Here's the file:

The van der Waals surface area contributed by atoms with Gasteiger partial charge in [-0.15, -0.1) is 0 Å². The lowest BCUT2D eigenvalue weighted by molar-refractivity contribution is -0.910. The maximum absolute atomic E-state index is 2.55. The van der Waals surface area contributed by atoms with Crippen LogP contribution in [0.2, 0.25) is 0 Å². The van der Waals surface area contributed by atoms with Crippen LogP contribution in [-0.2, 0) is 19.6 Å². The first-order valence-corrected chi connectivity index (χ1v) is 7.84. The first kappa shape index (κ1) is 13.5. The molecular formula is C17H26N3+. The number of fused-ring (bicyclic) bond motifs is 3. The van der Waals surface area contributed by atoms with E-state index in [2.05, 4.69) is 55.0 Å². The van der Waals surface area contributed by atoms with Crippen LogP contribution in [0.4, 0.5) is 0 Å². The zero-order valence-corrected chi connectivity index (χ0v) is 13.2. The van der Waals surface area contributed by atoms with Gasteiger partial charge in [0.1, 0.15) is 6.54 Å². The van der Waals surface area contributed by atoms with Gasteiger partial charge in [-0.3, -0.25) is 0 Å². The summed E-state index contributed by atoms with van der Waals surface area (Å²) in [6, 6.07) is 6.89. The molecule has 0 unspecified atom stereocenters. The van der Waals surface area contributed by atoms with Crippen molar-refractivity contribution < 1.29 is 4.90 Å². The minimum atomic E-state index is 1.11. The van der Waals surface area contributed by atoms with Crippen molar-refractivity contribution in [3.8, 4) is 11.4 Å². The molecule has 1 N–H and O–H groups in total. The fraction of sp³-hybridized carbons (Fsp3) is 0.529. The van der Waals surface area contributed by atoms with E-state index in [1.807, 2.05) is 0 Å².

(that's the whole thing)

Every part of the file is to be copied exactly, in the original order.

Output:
The van der Waals surface area contributed by atoms with Gasteiger partial charge in [-0.15, -0.1) is 0 Å². The lowest BCUT2D eigenvalue weighted by molar-refractivity contribution is -0.910. The maximum absolute atomic E-state index is 2.55. The van der Waals surface area contributed by atoms with Crippen LogP contribution in [0.2, 0.25) is 0 Å². The van der Waals surface area contributed by atoms with Crippen LogP contribution in [-0.2, 0) is 19.6 Å². The first-order valence-corrected chi connectivity index (χ1v) is 7.84. The first kappa shape index (κ1) is 13.5. The molecular formula is C17H26N3+. The number of fused-ring (bicyclic) bond motifs is 3. The van der Waals surface area contributed by atoms with E-state index in [2.05, 4.69) is 55.0 Å². The van der Waals surface area contributed by atoms with Crippen LogP contribution in [0.4, 0.5) is 0 Å². The zero-order valence-corrected chi connectivity index (χ0v) is 13.2. The van der Waals surface area contributed by atoms with Gasteiger partial charge in [0.1, 0.15) is 6.54 Å². The van der Waals surface area contributed by atoms with Gasteiger partial charge in [-0.3, -0.25) is 0 Å². The summed E-state index contributed by atoms with van der Waals surface area (Å²) in [6, 6.07) is 6.89. The molecule has 0 unspecified atom stereocenters. The van der Waals surface area contributed by atoms with Crippen molar-refractivity contribution < 1.29 is 4.90 Å². The minimum atomic E-state index is 1.11. The van der Waals surface area contributed by atoms with Crippen molar-refractivity contribution in [3.8, 4) is 11.4 Å². The molecule has 1 N–H and O–H groups in total. The fraction of sp³-hybridized carbons (Fsp3) is 0.529. The van der Waals surface area contributed by atoms with E-state index in [1.807, 2.05) is 0 Å².